• High temperatures drive offspring mortality in a cooperatively breeding bird

    Bourne, A., Cunningham, S., Spottiswoode, C. & Ridley, M., 29 Jul 2020, In : Proceedings of the Royal Society of London: series B. 287, 1931, 9 p., 20201140.

    Research output: Contribution to journalArticle

  • 2 Citations (Scopus)

    Intragroup Behavioral Changes Following Intergroup Conflict in Mountain Gorillas (Gorilla beringei beringei)

    Mirville, M. O., Ridley, A. R., Samedi, J. P. M., Vecellio, V., Ndagijimana, F., Stoinski, T. S. & Grueter, C. C., 1 Apr 2020, In : International Journal of Primatology. 41, 2, p. 382-400 19 p.

    Research output: Contribution to journalArticle

  • 2 Citations (Scopus)

    Datasets

    Projects

    Prizes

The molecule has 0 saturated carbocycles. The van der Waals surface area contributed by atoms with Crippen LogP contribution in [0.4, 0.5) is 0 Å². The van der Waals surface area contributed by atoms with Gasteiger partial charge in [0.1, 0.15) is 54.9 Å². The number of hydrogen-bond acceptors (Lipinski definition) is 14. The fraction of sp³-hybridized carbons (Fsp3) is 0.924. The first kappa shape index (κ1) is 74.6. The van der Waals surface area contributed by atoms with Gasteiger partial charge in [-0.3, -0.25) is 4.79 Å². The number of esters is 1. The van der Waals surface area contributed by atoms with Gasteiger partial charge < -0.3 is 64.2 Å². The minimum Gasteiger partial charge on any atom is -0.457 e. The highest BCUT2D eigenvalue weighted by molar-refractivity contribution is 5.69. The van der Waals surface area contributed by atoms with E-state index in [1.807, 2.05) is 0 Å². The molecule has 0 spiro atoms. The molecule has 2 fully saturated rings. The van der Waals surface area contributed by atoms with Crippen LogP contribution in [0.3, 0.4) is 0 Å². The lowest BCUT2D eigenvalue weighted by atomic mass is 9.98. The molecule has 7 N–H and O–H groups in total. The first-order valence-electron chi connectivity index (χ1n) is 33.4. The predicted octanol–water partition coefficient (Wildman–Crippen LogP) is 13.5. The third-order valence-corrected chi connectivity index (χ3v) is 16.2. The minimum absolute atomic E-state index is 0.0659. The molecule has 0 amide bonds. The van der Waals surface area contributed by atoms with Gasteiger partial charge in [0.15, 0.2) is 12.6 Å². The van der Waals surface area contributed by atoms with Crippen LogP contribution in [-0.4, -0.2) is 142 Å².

Faculty of Science Excellence Award 2017

    Ridley, Mandy (Recipient), 4 Dec 2017

    Prize: Honorary award

    UWA Student Guild's Student Choice Award

    Ridley, Mandy (Recipient), 2017

    Prize: Other distinction

  • Press / Media

    Magpie swooping behaviour

    Mandy Ridley

    19/08/20

    1 Media contribution

    Press/Media: Press / Media

    Even desert adapted birds in the Kalahari cannot cope with a warming climate

    Amanda Bourne, Susan Cunningham, Claire N. Spottiswoode & Mandy Ridley

    31/07/20

    1 Media contribution

    Press/Media: Press / Media

    Male and female magpies have different warbles

    Mandy Ridley

    6/07/20

    1 item of Media coverage

    Press/Media: Press / Media

    Magpie song research reveals difference between the sexes

    Mandy Ridley

    2/07/20

    1 item of Media coverage

    Press/Media: Press / Media